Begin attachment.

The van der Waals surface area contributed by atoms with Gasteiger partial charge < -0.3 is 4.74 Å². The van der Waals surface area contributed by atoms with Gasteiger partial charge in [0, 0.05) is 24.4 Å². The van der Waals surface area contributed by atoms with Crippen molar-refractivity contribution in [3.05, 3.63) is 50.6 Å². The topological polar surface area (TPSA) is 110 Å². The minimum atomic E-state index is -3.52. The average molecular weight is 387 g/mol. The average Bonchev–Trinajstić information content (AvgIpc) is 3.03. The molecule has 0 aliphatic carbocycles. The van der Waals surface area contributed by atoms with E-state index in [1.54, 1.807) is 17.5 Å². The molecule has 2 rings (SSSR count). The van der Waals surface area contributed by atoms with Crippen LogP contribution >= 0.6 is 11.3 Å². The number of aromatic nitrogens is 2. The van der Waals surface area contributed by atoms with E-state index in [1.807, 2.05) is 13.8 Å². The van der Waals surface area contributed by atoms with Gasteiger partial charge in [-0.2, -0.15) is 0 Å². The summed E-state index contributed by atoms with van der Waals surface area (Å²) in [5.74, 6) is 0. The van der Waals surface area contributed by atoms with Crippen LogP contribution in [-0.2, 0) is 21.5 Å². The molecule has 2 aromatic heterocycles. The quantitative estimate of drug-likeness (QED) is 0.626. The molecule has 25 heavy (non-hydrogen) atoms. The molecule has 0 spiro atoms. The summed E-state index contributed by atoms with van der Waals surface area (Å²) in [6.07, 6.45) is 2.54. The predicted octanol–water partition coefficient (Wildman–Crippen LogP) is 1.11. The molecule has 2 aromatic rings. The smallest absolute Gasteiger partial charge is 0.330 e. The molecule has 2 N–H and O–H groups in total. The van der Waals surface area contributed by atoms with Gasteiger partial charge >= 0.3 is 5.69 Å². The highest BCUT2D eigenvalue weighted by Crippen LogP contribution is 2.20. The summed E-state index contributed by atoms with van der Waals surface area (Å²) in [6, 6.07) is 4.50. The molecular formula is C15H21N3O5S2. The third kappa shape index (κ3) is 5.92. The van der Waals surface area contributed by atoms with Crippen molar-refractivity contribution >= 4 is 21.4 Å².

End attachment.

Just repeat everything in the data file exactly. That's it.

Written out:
The van der Waals surface area contributed by atoms with Gasteiger partial charge < -0.3 is 4.74 Å². The van der Waals surface area contributed by atoms with Gasteiger partial charge in [0, 0.05) is 24.4 Å². The van der Waals surface area contributed by atoms with Crippen molar-refractivity contribution in [3.05, 3.63) is 50.6 Å². The topological polar surface area (TPSA) is 110 Å². The minimum atomic E-state index is -3.52. The average molecular weight is 387 g/mol. The average Bonchev–Trinajstić information content (AvgIpc) is 3.03. The molecule has 0 aliphatic carbocycles. The van der Waals surface area contributed by atoms with E-state index in [1.54, 1.807) is 17.5 Å². The molecule has 2 rings (SSSR count). The van der Waals surface area contributed by atoms with Crippen LogP contribution >= 0.6 is 11.3 Å². The number of aromatic nitrogens is 2. The van der Waals surface area contributed by atoms with E-state index in [1.807, 2.05) is 13.8 Å². The van der Waals surface area contributed by atoms with Gasteiger partial charge in [-0.2, -0.15) is 0 Å². The summed E-state index contributed by atoms with van der Waals surface area (Å²) in [5.74, 6) is 0. The van der Waals surface area contributed by atoms with Crippen LogP contribution in [-0.2, 0) is 21.5 Å². The molecule has 2 aromatic heterocycles. The quantitative estimate of drug-likeness (QED) is 0.626. The molecule has 25 heavy (non-hydrogen) atoms. The molecule has 0 spiro atoms. The summed E-state index contributed by atoms with van der Waals surface area (Å²) in [6.07, 6.45) is 2.54. The predicted octanol–water partition coefficient (Wildman–Crippen LogP) is 1.11. The molecule has 2 aromatic rings. The smallest absolute Gasteiger partial charge is 0.330 e. The molecule has 2 N–H and O–H groups in total. The van der Waals surface area contributed by atoms with Gasteiger partial charge >= 0.3 is 5.69 Å². The highest BCUT2D eigenvalue weighted by Crippen LogP contribution is 2.20. The summed E-state index contributed by atoms with van der Waals surface area (Å²) in [6, 6.07) is 4.50. The molecular formula is C15H21N3O5S2. The third kappa shape index (κ3) is 5.92. The van der Waals surface area contributed by atoms with Crippen molar-refractivity contribution >= 4 is 21.4 Å².